Stone Nullah Tavern
Date of review: April 3, 2013 | Reviewed by: Lynn Fung
Located across from the distinctive Blue House in this historic part of Wan Chai, Stone Nullah Tavern is the newest offering from IHM, the group behind Posto Pubblico and Linguini Fini. The décor is standard hipster-chic, with plastered ceiling contrasting with dark gray stucco walls, wooden floors and framed old maps. Floor to ceiling sliding glass panels front the restaurant, giving it more airiness than the space suggests. There are two private rooms which might be preferable when dining in large groups, as the main dining room is tightly packed and the acoustics (low ceilings, wood everywhere) serves to amplify the noise of the excitable diners.
Stone Nullah Tavern describes its menu as “New American Tavern”, but a lot of people may describe it as largely unintelligible. Even we, dedicated food reviewers, had the urge to Google what a number of words meant, such as “cincalok:, “membrillo” and “kecap manis”. Luckily, there was no need, as the staff is adept at translating the menu. Split into seven sections, and starting healthily with “vegetation, fungi and tubers”, we tried the fennel with cincalok (which turned out to be a shrimp sauce from Malaysia); and the highly recommended hot fries. We found the fennel salad overwhelmingly salty, with the double-whammy of anchovy-laden bagna cauda and the cincalok. Some acid and fresh herbs would have made it much more palatable. The hot fries, very crispy, but also a touch bitter, were also a disappointment. From the legumes section, the quinoa Thanksgiving stuffing sounded delicious with the naughty addition of sausage and foie gras gravy, but in reality the dish was one-note and there was no hint of umami goodness from the gravy. Speaking of foie gras, the foie burger with caramelised onion marmalade was also strenuously recommended, but we found the proportion of meat to bun wrong, resulting in a dry burger that could have done with both more foie gras and onion marmalade. The waiter suggested we order five to six dishes for two people, but we go over the top by also ordering the mac and cheese; which does not in fact uses macaroni. Rather, the conchiglie pasta comes in a thick cheddar sauce and is topped with an egg yolk, which is a touch gloopy for our tastes. It would have been better au gratin, as there would at least be some variety in texture, but it is undoubtedly comforting. For dessert, we had our doubts about the fat kid cake, which is four cakes mixed into one. A base layer of red velvet is followed by cheesecake and then chocolate mousse, before finishing with a top layer of crème brulee. Perhaps it was because the chocolate mousse was so decadent and rich that it covered the taste of everything else, but the strange combination worked surprisingly well. Desserts are definitely a highlight at Stone Nullah Tavern, as the ovaltine ice cream with caramelised bananas were also successful, with the mild and not-too-sweet ice cream allowing the bananas to take centre stage.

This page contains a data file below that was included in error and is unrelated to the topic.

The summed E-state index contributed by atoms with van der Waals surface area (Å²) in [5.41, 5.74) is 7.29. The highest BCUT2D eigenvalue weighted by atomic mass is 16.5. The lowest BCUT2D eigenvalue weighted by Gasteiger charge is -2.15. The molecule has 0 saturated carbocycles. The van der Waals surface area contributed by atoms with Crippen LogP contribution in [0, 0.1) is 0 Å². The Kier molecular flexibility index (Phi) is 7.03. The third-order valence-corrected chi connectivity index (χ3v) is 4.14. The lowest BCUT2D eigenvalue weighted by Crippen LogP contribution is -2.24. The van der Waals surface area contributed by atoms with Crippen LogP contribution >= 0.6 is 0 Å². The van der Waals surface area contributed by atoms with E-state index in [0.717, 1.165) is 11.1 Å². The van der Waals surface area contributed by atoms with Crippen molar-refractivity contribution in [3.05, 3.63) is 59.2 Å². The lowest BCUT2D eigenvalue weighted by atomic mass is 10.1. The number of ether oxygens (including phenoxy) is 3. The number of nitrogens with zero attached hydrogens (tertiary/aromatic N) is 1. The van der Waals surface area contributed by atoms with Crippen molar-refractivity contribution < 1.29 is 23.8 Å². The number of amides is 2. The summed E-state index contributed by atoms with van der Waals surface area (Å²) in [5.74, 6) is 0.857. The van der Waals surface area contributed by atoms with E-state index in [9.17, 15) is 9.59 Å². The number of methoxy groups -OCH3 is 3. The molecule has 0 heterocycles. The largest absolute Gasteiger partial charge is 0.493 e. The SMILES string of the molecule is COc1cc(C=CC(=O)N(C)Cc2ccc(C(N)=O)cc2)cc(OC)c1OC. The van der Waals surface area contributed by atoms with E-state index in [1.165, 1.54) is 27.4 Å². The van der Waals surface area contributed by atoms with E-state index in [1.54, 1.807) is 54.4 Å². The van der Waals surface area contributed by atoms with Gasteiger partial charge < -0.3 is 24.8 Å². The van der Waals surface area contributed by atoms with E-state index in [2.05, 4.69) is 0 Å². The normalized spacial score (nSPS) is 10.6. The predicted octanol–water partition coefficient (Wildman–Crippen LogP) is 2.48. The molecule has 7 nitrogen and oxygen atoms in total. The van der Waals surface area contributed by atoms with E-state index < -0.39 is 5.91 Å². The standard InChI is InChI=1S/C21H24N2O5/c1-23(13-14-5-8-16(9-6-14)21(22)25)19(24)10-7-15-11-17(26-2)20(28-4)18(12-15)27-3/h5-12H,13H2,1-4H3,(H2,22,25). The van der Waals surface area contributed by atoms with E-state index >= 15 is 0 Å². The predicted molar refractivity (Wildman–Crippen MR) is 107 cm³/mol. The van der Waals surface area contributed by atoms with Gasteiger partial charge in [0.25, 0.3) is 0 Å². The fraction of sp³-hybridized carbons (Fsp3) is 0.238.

While Stone Nullah Tavern calls itself as a liquor bar and has a very attractive bar area out front, when we visited, the restaurant had not obtained its liquor license yet and guests were encouraged to bring their own bottles at no extra charge. When it does get its license, the restaurant will offer American craft beers on tap, as well as boutique whiskies, rums and bourbons.
Stone Nullah Tavern does not charge the automatic ten-percent service charge and the staff work hard for their tips. They are knowledgeable about the menu and assertive with their recommendations. They are also attentive, changing plates between courses. Our only gripe is that sometimes the wait between courses were a tad long, but we are willing to let it slide, as the restaurant was still very new when we visited and it was already a full house.
A meal for two, without alcohol, comes to just under HK$800. Some dishes, such as the foie gras burger (HK$160 for two sizeable portions), or the large plate of mac & cheese (HK$80), are good value. Others, however, such as the fries (HK$70) or the side of pickled vegetables (HK$50) are absurdly small for the price.